In an adapted lesson, I asked students to stand up to agree or sit down to disagree (or sit on the desk if neutral) to varying prompts like “everyone wants happiness” and “I know exactly what I need to do to make me happy,” for example. I was thrown back as a teacher at the kids’ wisdom and willingness to explore. No one stood up for these two prompts. Yet almost everyone stood up to this: “My wish for happiness motivates most of my actions.” When we debriefed, it was clear that while most of them don’t know what they need to make them happy, all of them agreed that happiness motivates them.

The biggest takeaway was the second day. After they checked in with their bodies through a series of prompts SEE provided, they wrote on a post-it note responses to these four prompts:

“When I was younger, I thought happiness was _______, but now I think happiness is____.”

“Sometimes, I ______ because I think i will make me happy. Instead, it makes me ____.”

“What truly makes me happy is ______.”

“Something I want to learn about happiness is ____.”

They stuck their notes on a quadrant on the board and walked around to read responses. Their notes were simple, direct, and honest. They reminded me of how much more in touch they are to their ideas than I was at their age. After reading the group’s ideas, they had a conversation. The debrief was the most curious; here is what they said:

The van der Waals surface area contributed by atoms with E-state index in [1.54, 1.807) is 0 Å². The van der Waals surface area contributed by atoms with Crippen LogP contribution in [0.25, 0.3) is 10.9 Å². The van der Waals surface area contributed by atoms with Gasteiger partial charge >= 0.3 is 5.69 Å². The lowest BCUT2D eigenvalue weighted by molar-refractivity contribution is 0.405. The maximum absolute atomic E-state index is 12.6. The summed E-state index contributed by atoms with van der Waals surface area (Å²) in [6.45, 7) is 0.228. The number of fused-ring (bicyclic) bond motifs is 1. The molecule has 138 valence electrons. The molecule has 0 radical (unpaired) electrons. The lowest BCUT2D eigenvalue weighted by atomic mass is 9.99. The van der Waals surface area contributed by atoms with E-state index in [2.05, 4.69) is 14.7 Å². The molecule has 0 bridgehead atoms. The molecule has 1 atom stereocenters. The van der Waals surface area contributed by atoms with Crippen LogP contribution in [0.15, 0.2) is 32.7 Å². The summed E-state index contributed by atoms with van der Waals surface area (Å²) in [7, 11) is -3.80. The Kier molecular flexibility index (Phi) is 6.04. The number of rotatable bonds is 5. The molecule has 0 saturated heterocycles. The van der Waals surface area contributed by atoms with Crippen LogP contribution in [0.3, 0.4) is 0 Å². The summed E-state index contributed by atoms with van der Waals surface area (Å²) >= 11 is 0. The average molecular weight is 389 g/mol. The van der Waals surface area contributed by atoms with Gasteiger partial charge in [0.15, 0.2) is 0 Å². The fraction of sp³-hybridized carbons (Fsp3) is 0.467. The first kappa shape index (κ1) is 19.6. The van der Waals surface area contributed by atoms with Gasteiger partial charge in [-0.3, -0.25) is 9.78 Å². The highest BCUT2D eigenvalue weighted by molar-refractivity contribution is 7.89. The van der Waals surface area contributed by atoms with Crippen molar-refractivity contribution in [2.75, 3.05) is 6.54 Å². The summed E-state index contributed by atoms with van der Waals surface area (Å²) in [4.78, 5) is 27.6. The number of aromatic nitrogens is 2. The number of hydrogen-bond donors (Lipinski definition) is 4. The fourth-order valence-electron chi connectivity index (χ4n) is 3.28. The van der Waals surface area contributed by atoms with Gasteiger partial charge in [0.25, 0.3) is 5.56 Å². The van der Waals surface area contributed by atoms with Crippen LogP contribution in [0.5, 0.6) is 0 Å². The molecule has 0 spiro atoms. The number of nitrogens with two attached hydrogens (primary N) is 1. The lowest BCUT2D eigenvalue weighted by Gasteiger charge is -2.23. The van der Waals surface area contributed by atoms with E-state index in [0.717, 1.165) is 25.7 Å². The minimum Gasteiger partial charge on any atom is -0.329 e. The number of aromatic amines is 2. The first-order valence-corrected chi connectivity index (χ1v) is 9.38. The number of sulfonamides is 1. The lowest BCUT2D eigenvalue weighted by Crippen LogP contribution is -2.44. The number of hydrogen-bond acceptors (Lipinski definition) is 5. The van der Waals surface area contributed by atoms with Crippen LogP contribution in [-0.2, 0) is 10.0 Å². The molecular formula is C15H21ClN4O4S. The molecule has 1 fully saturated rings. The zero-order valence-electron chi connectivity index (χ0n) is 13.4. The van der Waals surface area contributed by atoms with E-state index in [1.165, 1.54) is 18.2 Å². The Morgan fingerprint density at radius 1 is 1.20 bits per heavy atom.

“Things that make us happy are not things we experience here at school.”

“Most unhappiness is related to some type of consumption (too much food, alcohol, drugs, etc…)”

“Happiness is a contradiction, it’s simple and yet so hard to make sense of.”

“Happiness is a multifaceted idea.”

“Happiness comes from simple things.”

“Happiness is intangible.”

“There is no one definition of happiness.”

They seemed enlightened at their own ideas, and they quickly owned up to what this first draft of discovery felt like.

I did this activity alongside them, and perhaps it also connected why something like NYC was so important. My happiness is contingent upon my family’s state of being. As a mother, I think about this line I heard on NPR the other day: “A mother can only be as happy as her unhappiest child.” But beyond that, my exhilaration in life is contingent upon productivity, possibility, patterns, fresh experiences, and seeing how people express their lives.

And as I type these sentences, I want to add so much more about this term that we see often on coffee mugs and t-shirts; “happy,” a term that can have a stressful underbelly for some students who are trying really hard to just “be fine” for now. Yet, at the end of the day, our discussion illustrates our mythical pursuit of happiness, how critical we may be of people trying to find it, its complicated construction, and, at last, the achingly beautiful realizations derived from our common pursuit of it.

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The Brew

When you write in space like this, it’s easy to repeat memories. I thought of this one today, and it’s likely I’ve said it here before. I was thinking of when around 10 years ago my friend Susie told me I sounded like I was ready to have a kid. I hadn’t been talking about kids, just about general place in life.